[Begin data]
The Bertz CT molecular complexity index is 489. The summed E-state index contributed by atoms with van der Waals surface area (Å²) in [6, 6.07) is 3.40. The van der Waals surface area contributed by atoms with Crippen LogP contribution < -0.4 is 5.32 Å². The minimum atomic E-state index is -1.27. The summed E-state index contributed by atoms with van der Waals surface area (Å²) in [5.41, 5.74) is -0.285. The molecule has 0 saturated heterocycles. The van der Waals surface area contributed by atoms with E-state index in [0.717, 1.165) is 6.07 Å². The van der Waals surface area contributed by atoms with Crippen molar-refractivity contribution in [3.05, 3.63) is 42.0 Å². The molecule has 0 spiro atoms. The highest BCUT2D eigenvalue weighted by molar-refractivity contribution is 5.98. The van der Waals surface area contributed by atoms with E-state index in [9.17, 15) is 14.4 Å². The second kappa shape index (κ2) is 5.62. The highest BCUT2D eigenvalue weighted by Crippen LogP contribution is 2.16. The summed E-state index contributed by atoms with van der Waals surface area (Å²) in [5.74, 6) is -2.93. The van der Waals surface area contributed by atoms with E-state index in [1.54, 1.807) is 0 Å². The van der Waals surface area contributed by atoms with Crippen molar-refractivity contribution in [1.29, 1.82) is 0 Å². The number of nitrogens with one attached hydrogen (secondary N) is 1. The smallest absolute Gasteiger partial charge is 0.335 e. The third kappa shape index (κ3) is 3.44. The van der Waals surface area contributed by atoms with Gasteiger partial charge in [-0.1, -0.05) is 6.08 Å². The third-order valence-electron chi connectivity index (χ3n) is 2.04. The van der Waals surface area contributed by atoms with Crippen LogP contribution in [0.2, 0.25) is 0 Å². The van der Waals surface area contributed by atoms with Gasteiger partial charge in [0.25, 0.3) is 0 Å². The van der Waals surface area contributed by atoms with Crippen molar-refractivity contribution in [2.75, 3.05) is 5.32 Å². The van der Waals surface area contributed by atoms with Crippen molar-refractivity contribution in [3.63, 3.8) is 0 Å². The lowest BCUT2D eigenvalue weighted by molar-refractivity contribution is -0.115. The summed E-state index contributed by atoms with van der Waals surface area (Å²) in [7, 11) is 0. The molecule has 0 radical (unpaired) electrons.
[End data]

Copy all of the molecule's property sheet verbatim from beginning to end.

The Bertz CT molecular complexity index is 489. The summed E-state index contributed by atoms with van der Waals surface area (Å²) in [6, 6.07) is 3.40. The van der Waals surface area contributed by atoms with Crippen LogP contribution < -0.4 is 5.32 Å². The minimum atomic E-state index is -1.27. The summed E-state index contributed by atoms with van der Waals surface area (Å²) in [5.41, 5.74) is -0.285. The molecule has 0 saturated heterocycles. The van der Waals surface area contributed by atoms with E-state index in [0.717, 1.165) is 6.07 Å². The van der Waals surface area contributed by atoms with Crippen molar-refractivity contribution in [3.05, 3.63) is 42.0 Å². The molecule has 0 spiro atoms. The highest BCUT2D eigenvalue weighted by molar-refractivity contribution is 5.98. The van der Waals surface area contributed by atoms with E-state index in [9.17, 15) is 14.4 Å². The second kappa shape index (κ2) is 5.62. The highest BCUT2D eigenvalue weighted by Crippen LogP contribution is 2.16. The summed E-state index contributed by atoms with van der Waals surface area (Å²) in [5.74, 6) is -2.93. The van der Waals surface area contributed by atoms with E-state index in [1.54, 1.807) is 0 Å². The van der Waals surface area contributed by atoms with Crippen molar-refractivity contribution in [1.29, 1.82) is 0 Å². The number of nitrogens with one attached hydrogen (secondary N) is 1. The smallest absolute Gasteiger partial charge is 0.335 e. The third kappa shape index (κ3) is 3.44. The van der Waals surface area contributed by atoms with Gasteiger partial charge in [-0.1, -0.05) is 6.08 Å². The third-order valence-electron chi connectivity index (χ3n) is 2.04. The van der Waals surface area contributed by atoms with Crippen LogP contribution in [0.2, 0.25) is 0 Å². The van der Waals surface area contributed by atoms with Gasteiger partial charge in [0.25, 0.3) is 0 Å². The van der Waals surface area contributed by atoms with Crippen molar-refractivity contribution in [2.75, 3.05) is 5.32 Å². The van der Waals surface area contributed by atoms with Crippen molar-refractivity contribution in [3.63, 3.8) is 0 Å². The lowest BCUT2D eigenvalue weighted by molar-refractivity contribution is -0.115. The summed E-state index contributed by atoms with van der Waals surface area (Å²) in [7, 11) is 0. The molecule has 0 radical (unpaired) electrons.